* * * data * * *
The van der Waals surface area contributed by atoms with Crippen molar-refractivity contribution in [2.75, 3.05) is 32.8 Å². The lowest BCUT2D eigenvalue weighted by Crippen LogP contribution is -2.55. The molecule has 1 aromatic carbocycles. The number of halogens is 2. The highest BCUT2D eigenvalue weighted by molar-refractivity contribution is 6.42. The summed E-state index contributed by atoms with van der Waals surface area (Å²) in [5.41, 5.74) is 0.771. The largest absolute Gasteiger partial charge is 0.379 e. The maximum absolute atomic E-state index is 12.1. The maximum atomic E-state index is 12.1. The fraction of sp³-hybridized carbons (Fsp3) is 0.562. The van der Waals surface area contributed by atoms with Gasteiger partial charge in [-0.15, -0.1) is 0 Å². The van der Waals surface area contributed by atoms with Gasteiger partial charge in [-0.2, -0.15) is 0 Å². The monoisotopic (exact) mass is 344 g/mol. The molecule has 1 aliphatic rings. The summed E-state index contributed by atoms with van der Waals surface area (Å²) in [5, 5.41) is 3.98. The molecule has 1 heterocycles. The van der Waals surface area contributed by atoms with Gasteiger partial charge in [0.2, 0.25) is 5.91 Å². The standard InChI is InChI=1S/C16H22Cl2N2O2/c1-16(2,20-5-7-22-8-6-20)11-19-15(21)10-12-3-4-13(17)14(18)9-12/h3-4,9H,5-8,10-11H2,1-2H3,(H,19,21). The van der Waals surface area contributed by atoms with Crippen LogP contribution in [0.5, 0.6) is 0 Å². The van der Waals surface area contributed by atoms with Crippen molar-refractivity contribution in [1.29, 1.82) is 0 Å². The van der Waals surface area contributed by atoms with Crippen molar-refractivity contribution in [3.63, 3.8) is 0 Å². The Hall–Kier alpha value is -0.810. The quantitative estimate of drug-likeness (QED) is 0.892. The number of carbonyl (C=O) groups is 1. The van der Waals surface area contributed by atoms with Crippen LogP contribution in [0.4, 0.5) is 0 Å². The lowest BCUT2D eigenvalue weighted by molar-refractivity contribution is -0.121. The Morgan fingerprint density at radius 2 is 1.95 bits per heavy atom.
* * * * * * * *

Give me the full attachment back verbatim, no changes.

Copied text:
The van der Waals surface area contributed by atoms with Crippen molar-refractivity contribution in [2.75, 3.05) is 32.8 Å². The lowest BCUT2D eigenvalue weighted by Crippen LogP contribution is -2.55. The molecule has 1 aromatic carbocycles. The number of halogens is 2. The highest BCUT2D eigenvalue weighted by molar-refractivity contribution is 6.42. The summed E-state index contributed by atoms with van der Waals surface area (Å²) in [5.41, 5.74) is 0.771. The largest absolute Gasteiger partial charge is 0.379 e. The maximum absolute atomic E-state index is 12.1. The maximum atomic E-state index is 12.1. The fraction of sp³-hybridized carbons (Fsp3) is 0.562. The van der Waals surface area contributed by atoms with Gasteiger partial charge in [-0.15, -0.1) is 0 Å². The van der Waals surface area contributed by atoms with Gasteiger partial charge in [-0.2, -0.15) is 0 Å². The monoisotopic (exact) mass is 344 g/mol. The molecule has 1 aliphatic rings. The summed E-state index contributed by atoms with van der Waals surface area (Å²) in [5, 5.41) is 3.98. The molecule has 1 heterocycles. The van der Waals surface area contributed by atoms with Gasteiger partial charge in [0.2, 0.25) is 5.91 Å². The standard InChI is InChI=1S/C16H22Cl2N2O2/c1-16(2,20-5-7-22-8-6-20)11-19-15(21)10-12-3-4-13(17)14(18)9-12/h3-4,9H,5-8,10-11H2,1-2H3,(H,19,21). The van der Waals surface area contributed by atoms with Crippen LogP contribution in [0.5, 0.6) is 0 Å². The van der Waals surface area contributed by atoms with Crippen molar-refractivity contribution in [1.29, 1.82) is 0 Å². The van der Waals surface area contributed by atoms with Crippen molar-refractivity contribution in [3.63, 3.8) is 0 Å². The Hall–Kier alpha value is -0.810. The quantitative estimate of drug-likeness (QED) is 0.892. The number of carbonyl (C=O) groups is 1. The van der Waals surface area contributed by atoms with Crippen LogP contribution in [0.4, 0.5) is 0 Å². The lowest BCUT2D eigenvalue weighted by molar-refractivity contribution is -0.121. The Morgan fingerprint density at radius 2 is 1.95 bits per heavy atom.